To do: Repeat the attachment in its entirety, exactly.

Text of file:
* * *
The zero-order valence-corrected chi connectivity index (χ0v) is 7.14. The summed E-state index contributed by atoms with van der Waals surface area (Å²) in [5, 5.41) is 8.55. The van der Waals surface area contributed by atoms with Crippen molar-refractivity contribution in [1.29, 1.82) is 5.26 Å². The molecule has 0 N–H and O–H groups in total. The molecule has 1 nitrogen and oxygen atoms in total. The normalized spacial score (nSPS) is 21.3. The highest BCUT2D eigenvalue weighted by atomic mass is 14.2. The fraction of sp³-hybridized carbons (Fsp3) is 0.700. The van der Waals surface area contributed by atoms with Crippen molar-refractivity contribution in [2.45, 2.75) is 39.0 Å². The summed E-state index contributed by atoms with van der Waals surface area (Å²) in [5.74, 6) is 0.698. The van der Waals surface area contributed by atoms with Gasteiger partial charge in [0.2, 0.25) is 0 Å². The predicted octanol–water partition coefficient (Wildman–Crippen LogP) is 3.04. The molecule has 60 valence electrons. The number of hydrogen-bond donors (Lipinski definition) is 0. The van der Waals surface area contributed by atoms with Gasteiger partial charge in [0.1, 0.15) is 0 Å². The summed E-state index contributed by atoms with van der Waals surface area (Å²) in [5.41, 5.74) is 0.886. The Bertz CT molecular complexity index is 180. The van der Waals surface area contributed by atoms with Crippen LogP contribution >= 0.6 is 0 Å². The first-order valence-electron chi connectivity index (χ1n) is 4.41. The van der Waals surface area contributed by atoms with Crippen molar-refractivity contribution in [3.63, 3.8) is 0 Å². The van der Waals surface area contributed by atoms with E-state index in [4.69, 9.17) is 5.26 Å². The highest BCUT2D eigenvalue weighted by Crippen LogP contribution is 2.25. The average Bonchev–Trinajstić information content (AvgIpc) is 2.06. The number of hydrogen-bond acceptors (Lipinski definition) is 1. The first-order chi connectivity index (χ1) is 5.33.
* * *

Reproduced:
The zero-order valence-corrected chi connectivity index (χ0v) is 7.14. The summed E-state index contributed by atoms with van der Waals surface area (Å²) in [5, 5.41) is 8.55. The van der Waals surface area contributed by atoms with Crippen molar-refractivity contribution in [1.29, 1.82) is 5.26 Å². The molecule has 0 N–H and O–H groups in total. The molecule has 1 nitrogen and oxygen atoms in total. The normalized spacial score (nSPS) is 21.3. The highest BCUT2D eigenvalue weighted by atomic mass is 14.2. The fraction of sp³-hybridized carbons (Fsp3) is 0.700. The van der Waals surface area contributed by atoms with Crippen molar-refractivity contribution in [2.45, 2.75) is 39.0 Å². The summed E-state index contributed by atoms with van der Waals surface area (Å²) in [5.74, 6) is 0.698. The van der Waals surface area contributed by atoms with Gasteiger partial charge in [0.2, 0.25) is 0 Å². The predicted octanol–water partition coefficient (Wildman–Crippen LogP) is 3.04. The molecule has 60 valence electrons. The number of hydrogen-bond donors (Lipinski definition) is 0. The van der Waals surface area contributed by atoms with Gasteiger partial charge in [0.1, 0.15) is 0 Å². The summed E-state index contributed by atoms with van der Waals surface area (Å²) in [5.41, 5.74) is 0.886. The Bertz CT molecular complexity index is 180. The van der Waals surface area contributed by atoms with Crippen LogP contribution >= 0.6 is 0 Å². The first-order valence-electron chi connectivity index (χ1n) is 4.41. The van der Waals surface area contributed by atoms with Crippen molar-refractivity contribution in [3.63, 3.8) is 0 Å². The van der Waals surface area contributed by atoms with E-state index in [4.69, 9.17) is 5.26 Å². The highest BCUT2D eigenvalue weighted by Crippen LogP contribution is 2.25. The average Bonchev–Trinajstić information content (AvgIpc) is 2.06. The number of hydrogen-bond acceptors (Lipinski definition) is 1. The first-order chi connectivity index (χ1) is 5.33.